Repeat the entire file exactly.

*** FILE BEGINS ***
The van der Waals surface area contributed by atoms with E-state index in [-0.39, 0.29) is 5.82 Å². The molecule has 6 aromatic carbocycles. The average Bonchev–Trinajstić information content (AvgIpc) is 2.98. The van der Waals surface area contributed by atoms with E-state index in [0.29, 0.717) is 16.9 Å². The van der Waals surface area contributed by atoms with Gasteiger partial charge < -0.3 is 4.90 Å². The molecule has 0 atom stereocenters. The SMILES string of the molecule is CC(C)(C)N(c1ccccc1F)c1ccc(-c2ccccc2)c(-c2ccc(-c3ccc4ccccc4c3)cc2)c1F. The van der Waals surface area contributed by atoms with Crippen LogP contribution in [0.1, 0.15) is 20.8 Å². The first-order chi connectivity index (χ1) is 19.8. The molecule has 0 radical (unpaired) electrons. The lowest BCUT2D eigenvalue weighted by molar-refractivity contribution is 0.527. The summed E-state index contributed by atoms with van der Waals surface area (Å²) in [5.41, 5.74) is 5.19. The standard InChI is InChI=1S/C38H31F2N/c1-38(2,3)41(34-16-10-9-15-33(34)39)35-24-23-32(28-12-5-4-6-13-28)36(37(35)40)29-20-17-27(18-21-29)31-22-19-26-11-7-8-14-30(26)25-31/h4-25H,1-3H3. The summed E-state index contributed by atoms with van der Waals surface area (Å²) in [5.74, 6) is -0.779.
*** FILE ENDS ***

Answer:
The van der Waals surface area contributed by atoms with E-state index in [-0.39, 0.29) is 5.82 Å². The molecule has 6 aromatic carbocycles. The average Bonchev–Trinajstić information content (AvgIpc) is 2.98. The van der Waals surface area contributed by atoms with E-state index in [0.29, 0.717) is 16.9 Å². The van der Waals surface area contributed by atoms with Gasteiger partial charge < -0.3 is 4.90 Å². The molecule has 0 atom stereocenters. The SMILES string of the molecule is CC(C)(C)N(c1ccccc1F)c1ccc(-c2ccccc2)c(-c2ccc(-c3ccc4ccccc4c3)cc2)c1F. The van der Waals surface area contributed by atoms with Crippen LogP contribution in [0.1, 0.15) is 20.8 Å². The first-order chi connectivity index (χ1) is 19.8. The molecule has 0 radical (unpaired) electrons. The lowest BCUT2D eigenvalue weighted by molar-refractivity contribution is 0.527. The summed E-state index contributed by atoms with van der Waals surface area (Å²) in [5.41, 5.74) is 5.19. The standard InChI is InChI=1S/C38H31F2N/c1-38(2,3)41(34-16-10-9-15-33(34)39)35-24-23-32(28-12-5-4-6-13-28)36(37(35)40)29-20-17-27(18-21-29)31-22-19-26-11-7-8-14-30(26)25-31/h4-25H,1-3H3. The summed E-state index contributed by atoms with van der Waals surface area (Å²) in [5.74, 6) is -0.779.